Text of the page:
A new job can mean new money – and tasks in your life. Don’t forget to congratulate / reward yourself once you land the gig, but first, take in 3 things I learned about money from getting a new job: Salary Negotiation, Taxes, and New Savings Plans.
1. Salary Negotiation
I did a LOT of salary research, and successfully managed to negotiate up my salary from the original offer. Sure, it helps that I’m talented but that doesn’t mean everything in today’s job market. What do employers care about? Their budgets. So, how do you explain to a prospective job that they should pay you a certain salary? Let’s talk about how:
- 1a. Know what the range is for your specific job in your specific city. Not for you, for your *job*.
- 1b. Explain exactly how you will save or earn them money in was above and beyond the job description, and be prepared to talk about it.
- 1c. Have a specific goal number in mind, and ask above that.
- 1d. Negotiation is about being willing to discuss, offer win/win alternatives, and *listen*!
When your income level changes, so may your taxes. Pretty exciting! There’s a federal tax term called Tax Brackets, and when you make more money, especially the big jump over $37K, you pay more taxes. This is why negotiating salary if you’ve gone over a tax bracket, is important.
Federal Tax Bracket for Single Filers (that’s most but not all of you, so married folks check out your savings here!):
- Tax rate: 10% – Up to $9,275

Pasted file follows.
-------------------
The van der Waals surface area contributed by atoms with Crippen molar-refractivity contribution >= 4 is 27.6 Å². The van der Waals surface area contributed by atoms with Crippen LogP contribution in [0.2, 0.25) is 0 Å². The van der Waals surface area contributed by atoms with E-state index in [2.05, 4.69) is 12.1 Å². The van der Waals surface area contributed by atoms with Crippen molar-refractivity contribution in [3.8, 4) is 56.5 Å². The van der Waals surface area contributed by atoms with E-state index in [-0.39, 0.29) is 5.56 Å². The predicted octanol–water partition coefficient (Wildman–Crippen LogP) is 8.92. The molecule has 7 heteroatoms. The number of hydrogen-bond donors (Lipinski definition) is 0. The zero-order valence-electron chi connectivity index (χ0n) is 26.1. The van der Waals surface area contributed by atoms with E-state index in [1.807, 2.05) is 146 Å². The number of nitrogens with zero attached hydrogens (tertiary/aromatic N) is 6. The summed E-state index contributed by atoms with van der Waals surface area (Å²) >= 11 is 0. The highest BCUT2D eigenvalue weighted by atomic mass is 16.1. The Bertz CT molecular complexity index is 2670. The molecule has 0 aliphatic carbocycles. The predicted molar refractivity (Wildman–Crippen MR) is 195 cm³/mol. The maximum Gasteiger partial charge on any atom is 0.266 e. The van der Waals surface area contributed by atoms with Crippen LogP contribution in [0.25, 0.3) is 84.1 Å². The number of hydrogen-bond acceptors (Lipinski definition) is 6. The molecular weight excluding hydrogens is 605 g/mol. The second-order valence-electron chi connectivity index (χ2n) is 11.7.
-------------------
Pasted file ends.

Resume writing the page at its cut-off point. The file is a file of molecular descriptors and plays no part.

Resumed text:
- Tax rate: 15% – $9,276 to $37,650
- Tax rate: 25% – $37,651 to $91,150
- Tax rate: 28% – $91,151 to $190,15
- (*it goes up from here, but I know who’s reading this)
3. Saving and Investments
When is a great time to start a new savings, investment, or retirement account? Right away when you get a new gig, before the first paycheck gets blown (ok, blow one paycheck but that’s all!)
Why? Normalization factor. If you’re used to having $300/mo to do whatever, if you suddenly have $600 – what’s your plan? Do you really want to look back in 20 years and think about the take-out you got, or would you rather look back at the trip/house/healthcare you made happen for yourself?
First, if your job offers a 401k/403b, putting money into that not only reduces your taxable income, but is a smart plan for later in life (after you’re 59 1/2 to be specific).
And, if you’ve been wondering how you’ll make some specific savings goals, use a tax calculator (or your first paycheck) to figure out if you’re making more than before, create a new budget, and then set up automatic savings to whisk a decent chunk of the new overage away, where you won’t miss it and it will add up. Just remember, $250 now is $10k in 3 years and 4 months. And with a new job that time will FLY.